• Err … where did that file exist? Let me call someone and see if they can find it.

I cycled between these two options for the first dozen dashboards I built. Then one day, when I was feeling especially impatient:

  • Eh, I’m just going to mock something up really quick. I don’t want to go look for that template wherever it is. I’ll just start blank.

And so, good intentions quickly tumble into inconvenience and bad habits. So, how can we make this easier? Well, when you open Tableau, notice that there are Sample Workbooks on the homepage:

sample workbook templates in Tableau

What if I could make my template a sample workbook, so it would just always be available to everyone?
Well … you can!

How to Create Your Dashboard Template

While anyone with Admin access to their computer can do this, if you want this to be default when anyone in your organization downloads Tableau and not have individuals manage it, you’ll need to work with your IT team to ensure the Program Files discussed in this post are customized for your template.

Now, let’s get going. First, where do these sample workbooks live? On your computer, find Program Files and navigate to Tableau > your version help > Workbooks > your language:

creating a template for Tableau

Now, the sample workbooks have several components to them, but the two you’ll definitely want are the workbook template saved as a .twbx and a .png image of that workbook, so your users can see what it looks like on the home page. Paste both of these items in the folder. This is the first place you’ll want to make sure you have admin access—when you go to paste, you’ll likely get an error similar to this:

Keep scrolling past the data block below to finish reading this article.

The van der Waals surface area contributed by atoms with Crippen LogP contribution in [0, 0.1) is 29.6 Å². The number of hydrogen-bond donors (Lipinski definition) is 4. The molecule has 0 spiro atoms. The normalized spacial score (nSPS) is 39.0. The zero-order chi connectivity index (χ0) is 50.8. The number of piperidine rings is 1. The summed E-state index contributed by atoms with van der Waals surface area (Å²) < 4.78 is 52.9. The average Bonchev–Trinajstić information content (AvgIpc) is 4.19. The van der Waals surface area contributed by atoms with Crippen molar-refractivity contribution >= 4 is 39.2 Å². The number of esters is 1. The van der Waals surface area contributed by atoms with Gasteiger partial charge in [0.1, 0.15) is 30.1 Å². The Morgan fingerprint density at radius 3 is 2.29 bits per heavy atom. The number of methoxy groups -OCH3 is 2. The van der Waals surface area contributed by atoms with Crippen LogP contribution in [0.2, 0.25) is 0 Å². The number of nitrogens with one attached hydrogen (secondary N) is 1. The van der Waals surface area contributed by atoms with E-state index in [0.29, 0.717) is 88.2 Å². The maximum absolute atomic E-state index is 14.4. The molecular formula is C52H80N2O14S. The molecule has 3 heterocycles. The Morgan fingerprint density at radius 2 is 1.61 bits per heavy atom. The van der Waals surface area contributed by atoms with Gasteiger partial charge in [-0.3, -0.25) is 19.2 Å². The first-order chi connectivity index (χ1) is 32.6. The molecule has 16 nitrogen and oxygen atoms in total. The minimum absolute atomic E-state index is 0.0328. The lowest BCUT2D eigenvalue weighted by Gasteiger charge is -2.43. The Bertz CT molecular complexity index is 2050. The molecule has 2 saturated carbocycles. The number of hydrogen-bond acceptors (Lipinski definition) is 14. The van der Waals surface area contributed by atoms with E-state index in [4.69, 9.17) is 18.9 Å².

creating a template for Tableau

Go ahead and click Continue and either use Admin credentials or contact your helpdesk. Make sure to keep them on the phone because you’re going to need them again in just a minute.

Editing the Manifest File

All right, so we’ve added “Template. twbx” and “templatescreenshot.png” to our en_US Workbooks folder, but now we also need to edit the manifest file so Tableau knows to pull them in. If you’re asking, “What’s a manifest file?!”, check out Debbie Yu’s blog post where she answers that.

In the folder, you’ll see a file called samples.manifest. Right-click on that, and choose to open in a text-editing program; I’m using Notepad++:

text-editing when creating Tableau dashboard template

When you open it, you’ll notice it’s Read-Only. If you right-click on the title, you’ll see the option to Clear Read-Only Flag (again, this is where you’ll likely get prompted to enter Admin credentials and reasonably so because these manifest files are important to programs running):

text-editing when creating Tableau dashboard template

So, with the flag cleared, you’ll want to add a fourth line to this manifest file, with the name of your .twbx template and thumbnail .png image:

adding your details to a manifest file

You can change the thumbnail format and count if you’d like as well, but for now, I’m keeping them the same as the World Indicators. Go ahead and save this. Be careful because if you Save As, it will try to save it as an .XML file, and you’ll want to make sure you’re saving to overwrite the current samples.manifest file. You may get one more error telling you the file can’t save. If so, reopen the program in Administrator mode and it will let you save:

administrator mode when creating a dashboard template

Whew! Now for our reward:

custom enterprise template in Tableau

No more chasing down that pesky template in shared drives. It’s there by default for me all the time. Comms team celebration!

Across the organization, if your IT time can change this manifest file and add in this .twbx and .png to their standard Program Files in the installation package, everyone in your organization with Tableau will automatically have your template!

The post Creating an Enterprise Template appeared first on InterWorks.

InterWorks